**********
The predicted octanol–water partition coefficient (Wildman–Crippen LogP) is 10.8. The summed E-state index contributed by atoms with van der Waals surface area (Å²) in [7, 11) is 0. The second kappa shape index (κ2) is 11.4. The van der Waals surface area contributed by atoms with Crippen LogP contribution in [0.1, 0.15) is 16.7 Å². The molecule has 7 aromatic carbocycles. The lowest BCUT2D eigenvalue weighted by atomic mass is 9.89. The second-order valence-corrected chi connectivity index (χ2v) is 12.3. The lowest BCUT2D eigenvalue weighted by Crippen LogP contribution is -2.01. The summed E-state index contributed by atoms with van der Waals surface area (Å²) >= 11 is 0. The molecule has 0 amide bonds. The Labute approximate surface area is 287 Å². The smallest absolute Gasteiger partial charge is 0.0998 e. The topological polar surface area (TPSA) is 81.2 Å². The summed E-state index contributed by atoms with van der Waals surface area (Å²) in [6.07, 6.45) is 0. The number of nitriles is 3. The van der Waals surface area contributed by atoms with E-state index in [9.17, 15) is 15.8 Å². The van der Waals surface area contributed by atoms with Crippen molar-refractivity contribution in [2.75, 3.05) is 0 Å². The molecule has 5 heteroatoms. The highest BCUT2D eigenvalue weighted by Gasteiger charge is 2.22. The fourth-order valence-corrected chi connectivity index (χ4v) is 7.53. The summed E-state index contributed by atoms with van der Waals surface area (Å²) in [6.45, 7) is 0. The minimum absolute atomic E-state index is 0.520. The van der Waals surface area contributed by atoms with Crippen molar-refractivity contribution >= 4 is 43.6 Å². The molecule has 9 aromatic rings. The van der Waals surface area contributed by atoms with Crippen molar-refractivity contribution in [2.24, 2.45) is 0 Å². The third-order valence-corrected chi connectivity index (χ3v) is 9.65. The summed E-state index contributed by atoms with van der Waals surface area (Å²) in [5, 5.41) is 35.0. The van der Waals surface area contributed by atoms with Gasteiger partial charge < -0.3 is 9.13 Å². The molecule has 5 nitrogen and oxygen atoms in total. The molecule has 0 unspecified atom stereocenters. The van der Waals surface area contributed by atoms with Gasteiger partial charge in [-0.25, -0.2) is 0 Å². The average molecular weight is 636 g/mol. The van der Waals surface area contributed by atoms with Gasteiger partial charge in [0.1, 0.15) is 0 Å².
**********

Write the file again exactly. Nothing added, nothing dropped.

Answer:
The predicted octanol–water partition coefficient (Wildman–Crippen LogP) is 10.8. The summed E-state index contributed by atoms with van der Waals surface area (Å²) in [7, 11) is 0. The second kappa shape index (κ2) is 11.4. The van der Waals surface area contributed by atoms with Crippen LogP contribution in [0.1, 0.15) is 16.7 Å². The molecule has 7 aromatic carbocycles. The lowest BCUT2D eigenvalue weighted by atomic mass is 9.89. The second-order valence-corrected chi connectivity index (χ2v) is 12.3. The lowest BCUT2D eigenvalue weighted by Crippen LogP contribution is -2.01. The summed E-state index contributed by atoms with van der Waals surface area (Å²) >= 11 is 0. The molecule has 0 amide bonds. The Labute approximate surface area is 287 Å². The smallest absolute Gasteiger partial charge is 0.0998 e. The topological polar surface area (TPSA) is 81.2 Å². The summed E-state index contributed by atoms with van der Waals surface area (Å²) in [6.07, 6.45) is 0. The number of nitriles is 3. The van der Waals surface area contributed by atoms with E-state index in [9.17, 15) is 15.8 Å². The van der Waals surface area contributed by atoms with Crippen molar-refractivity contribution in [2.75, 3.05) is 0 Å². The molecule has 5 heteroatoms. The highest BCUT2D eigenvalue weighted by Gasteiger charge is 2.22. The fourth-order valence-corrected chi connectivity index (χ4v) is 7.53. The summed E-state index contributed by atoms with van der Waals surface area (Å²) in [6.45, 7) is 0. The minimum absolute atomic E-state index is 0.520. The van der Waals surface area contributed by atoms with Crippen molar-refractivity contribution >= 4 is 43.6 Å². The molecule has 9 aromatic rings. The van der Waals surface area contributed by atoms with Crippen molar-refractivity contribution in [2.24, 2.45) is 0 Å². The third-order valence-corrected chi connectivity index (χ3v) is 9.65. The summed E-state index contributed by atoms with van der Waals surface area (Å²) in [5, 5.41) is 35.0. The van der Waals surface area contributed by atoms with Gasteiger partial charge < -0.3 is 9.13 Å². The molecule has 5 nitrogen and oxygen atoms in total. The molecule has 0 unspecified atom stereocenters. The van der Waals surface area contributed by atoms with Gasteiger partial charge in [-0.25, -0.2) is 0 Å². The average molecular weight is 636 g/mol. The van der Waals surface area contributed by atoms with Gasteiger partial charge in [0.1, 0.15) is 0 Å².